Only everyday

Well, I have survived nine days without sugar. The book I am reading to pump myself up and to encourage self-righteous feelings of rightness (as opposed to abject self-loathing), Beat Sugar Addiction Now, claims that I will only have intense withdrawal cravings for the first seven to ten days. Bring on day number 11! Because my hands have been clenching the steering wheel a little too tightly the last few days.

My sister/roommate bakes cupcakes and leaves them to taunt me.
My sister/roommate bakes cupcakes and leaves them to taunt me.


The problem is that I crave sugar at two keys times of day: whenever I leave the house and whenever I am at home.

Venturing out is tricky. The outside world is populated with dozens of sugar-hawking stores that I have mapped out in my brain to a degree that would be impressive if it involved useful or helpful information. I’m shocked at how many times a day, as I drive across and around town, my instinct is to want something sweet. Nowhere is safe. Entire suburbs are off limits because the rarity of driving through them warrants a stop at a favorite bakery.

School is treacherous too. All three of my classes this semester are within site of the school coffee shop. Which just so happens to carry my favorite brand of chai,  a chai so good, so gingery and so local, that drinking it feels virtuous, if only because it is not Starbucks. In my wallet, taunting me every time I open it, is a fully punched punch-card from the well-stocked school coffee shop that would, in any other month, entitle me to a free chai.

Then there is the traffic that stands between me and everywhere else. I know this may not come as a surprise to you, especially if you have a pulse, but traffic is lousy. And after a particularly bruising battle to get home, I feel like I deserve something sweet. Think about that logic- I went to work, it was work, the universe should reward me!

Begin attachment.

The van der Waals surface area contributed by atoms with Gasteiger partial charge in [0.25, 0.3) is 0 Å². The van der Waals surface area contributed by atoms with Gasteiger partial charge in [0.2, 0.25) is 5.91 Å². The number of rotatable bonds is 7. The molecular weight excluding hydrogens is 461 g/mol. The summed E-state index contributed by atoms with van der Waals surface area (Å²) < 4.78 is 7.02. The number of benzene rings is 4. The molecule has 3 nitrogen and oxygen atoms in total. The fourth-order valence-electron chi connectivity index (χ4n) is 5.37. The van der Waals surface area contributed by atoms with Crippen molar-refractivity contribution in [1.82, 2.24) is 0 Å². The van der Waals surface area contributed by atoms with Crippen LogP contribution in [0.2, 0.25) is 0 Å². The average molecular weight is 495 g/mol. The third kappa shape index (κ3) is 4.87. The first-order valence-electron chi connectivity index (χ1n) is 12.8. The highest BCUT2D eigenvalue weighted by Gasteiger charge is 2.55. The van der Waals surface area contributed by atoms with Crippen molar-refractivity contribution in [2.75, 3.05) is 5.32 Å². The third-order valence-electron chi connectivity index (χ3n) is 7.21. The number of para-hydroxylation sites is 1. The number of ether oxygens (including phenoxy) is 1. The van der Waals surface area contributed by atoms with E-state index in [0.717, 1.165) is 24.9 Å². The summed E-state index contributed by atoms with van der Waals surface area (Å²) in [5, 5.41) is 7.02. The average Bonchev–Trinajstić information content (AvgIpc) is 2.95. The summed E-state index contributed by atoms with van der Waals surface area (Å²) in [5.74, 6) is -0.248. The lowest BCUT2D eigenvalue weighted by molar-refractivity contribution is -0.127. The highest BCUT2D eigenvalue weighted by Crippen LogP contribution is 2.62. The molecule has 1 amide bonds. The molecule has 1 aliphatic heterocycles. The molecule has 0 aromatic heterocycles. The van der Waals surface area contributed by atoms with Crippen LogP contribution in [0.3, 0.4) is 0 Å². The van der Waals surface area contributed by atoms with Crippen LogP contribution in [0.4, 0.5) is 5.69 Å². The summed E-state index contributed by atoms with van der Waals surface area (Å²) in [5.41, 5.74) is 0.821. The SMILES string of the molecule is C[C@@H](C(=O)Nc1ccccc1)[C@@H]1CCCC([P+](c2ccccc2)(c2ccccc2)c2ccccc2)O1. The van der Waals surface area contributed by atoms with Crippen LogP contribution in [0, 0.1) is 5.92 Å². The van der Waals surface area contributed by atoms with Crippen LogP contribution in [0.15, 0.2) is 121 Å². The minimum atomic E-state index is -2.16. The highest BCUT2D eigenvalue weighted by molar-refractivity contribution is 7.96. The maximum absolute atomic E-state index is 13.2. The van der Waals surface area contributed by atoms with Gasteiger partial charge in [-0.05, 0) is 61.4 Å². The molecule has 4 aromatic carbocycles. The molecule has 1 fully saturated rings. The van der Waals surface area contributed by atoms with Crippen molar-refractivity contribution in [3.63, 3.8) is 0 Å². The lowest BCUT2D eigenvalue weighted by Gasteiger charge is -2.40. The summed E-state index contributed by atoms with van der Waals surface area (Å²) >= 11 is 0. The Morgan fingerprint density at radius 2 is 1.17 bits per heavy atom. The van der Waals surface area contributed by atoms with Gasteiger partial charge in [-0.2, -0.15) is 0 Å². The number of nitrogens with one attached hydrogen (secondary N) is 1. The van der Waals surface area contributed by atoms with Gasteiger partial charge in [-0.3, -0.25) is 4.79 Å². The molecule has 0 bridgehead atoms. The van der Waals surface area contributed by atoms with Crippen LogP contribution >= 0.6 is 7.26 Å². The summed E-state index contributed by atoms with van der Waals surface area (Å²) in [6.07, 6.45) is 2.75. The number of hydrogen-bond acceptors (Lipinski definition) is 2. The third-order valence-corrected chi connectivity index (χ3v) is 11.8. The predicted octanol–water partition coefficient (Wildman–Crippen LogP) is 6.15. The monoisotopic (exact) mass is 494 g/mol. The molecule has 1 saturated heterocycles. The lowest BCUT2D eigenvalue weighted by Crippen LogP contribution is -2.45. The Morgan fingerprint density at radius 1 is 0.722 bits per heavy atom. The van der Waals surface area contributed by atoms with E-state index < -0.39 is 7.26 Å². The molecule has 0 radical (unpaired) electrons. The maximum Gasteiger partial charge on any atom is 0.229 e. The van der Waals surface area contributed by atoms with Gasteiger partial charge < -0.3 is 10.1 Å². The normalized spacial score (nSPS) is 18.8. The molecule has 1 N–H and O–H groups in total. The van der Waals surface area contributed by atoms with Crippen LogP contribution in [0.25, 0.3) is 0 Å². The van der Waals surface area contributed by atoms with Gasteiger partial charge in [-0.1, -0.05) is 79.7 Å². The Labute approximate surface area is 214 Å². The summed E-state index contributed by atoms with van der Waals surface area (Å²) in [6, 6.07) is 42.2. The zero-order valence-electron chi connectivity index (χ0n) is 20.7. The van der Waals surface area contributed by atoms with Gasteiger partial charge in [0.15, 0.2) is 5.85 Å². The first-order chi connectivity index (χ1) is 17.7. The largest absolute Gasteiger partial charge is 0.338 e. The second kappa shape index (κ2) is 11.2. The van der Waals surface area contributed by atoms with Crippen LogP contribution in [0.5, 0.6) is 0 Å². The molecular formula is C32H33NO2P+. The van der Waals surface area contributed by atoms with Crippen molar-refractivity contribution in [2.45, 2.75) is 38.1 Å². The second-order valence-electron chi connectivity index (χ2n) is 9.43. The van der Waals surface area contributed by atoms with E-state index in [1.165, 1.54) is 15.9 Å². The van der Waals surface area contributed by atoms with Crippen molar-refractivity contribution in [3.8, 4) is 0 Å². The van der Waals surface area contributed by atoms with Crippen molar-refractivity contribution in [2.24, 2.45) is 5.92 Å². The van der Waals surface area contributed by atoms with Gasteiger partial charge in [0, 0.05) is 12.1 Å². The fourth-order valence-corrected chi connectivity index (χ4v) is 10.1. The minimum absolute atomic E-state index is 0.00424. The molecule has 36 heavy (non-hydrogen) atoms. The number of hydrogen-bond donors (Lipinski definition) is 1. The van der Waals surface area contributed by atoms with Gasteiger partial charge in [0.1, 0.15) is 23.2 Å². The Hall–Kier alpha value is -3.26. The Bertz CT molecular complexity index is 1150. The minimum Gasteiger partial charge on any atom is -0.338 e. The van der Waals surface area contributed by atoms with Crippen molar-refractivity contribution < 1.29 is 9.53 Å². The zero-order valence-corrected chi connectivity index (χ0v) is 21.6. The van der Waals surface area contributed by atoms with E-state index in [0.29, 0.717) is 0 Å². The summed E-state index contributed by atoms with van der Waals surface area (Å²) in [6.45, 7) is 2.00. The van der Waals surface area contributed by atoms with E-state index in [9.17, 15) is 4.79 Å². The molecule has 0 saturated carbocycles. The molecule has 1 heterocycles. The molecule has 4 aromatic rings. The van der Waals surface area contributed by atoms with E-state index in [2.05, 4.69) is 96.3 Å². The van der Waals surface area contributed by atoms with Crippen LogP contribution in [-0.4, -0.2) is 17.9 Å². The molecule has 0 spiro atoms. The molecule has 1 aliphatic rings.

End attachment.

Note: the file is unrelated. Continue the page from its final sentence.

My other big temptation occurs when I stay home, especially at night. Across the room on a stainless steel shelf, buried under dozens of virtuous cookbooks about vegetables, canning, and cooking from the garden, is a classic, one of my first cookbooks, How to Cook Everything by Mark Bittman. The book might as well be called How to Cook Butterscotch Brownies. If I were to cross the room and pick it up right now, and part its many pages, the spine would split open right to the brownie page (717- not that I have it memorized). It’s such a simple recipe, requiring at a minimum, ingredients that I have in my house 360 days a year. In the margin I’ve scribbled notes about taking it up a notch- the effects of adding bourbon, almond extract, spelt flour, various nuts- depending on the percentage of snow, other drivers and traffic lights on my drive home that day.

This is what happens when you can't have any sugar and Natural Grocers has a sale.
This is what happens when you can’t have any sugar and Natural Grocers has a sale.


When did I adopt this belief system? When did I start to believe that any difficulty, any hint of unpleasantness, should be immediately counteracted and pushed to the back of my mind with something sweet? What would I do if my life were actually difficult or unhappy? I’d have to be hooked up to an IV of Mexi-Coke.

With luck, the last nine days were the worst of my withdrawal period. In the meantime I will continue to clutch my copy of Beat Sugar Addiction Now, brandishing it like a cross against the blood-sucking cravings in my brain. And I’ll take the light rail whenever possible.


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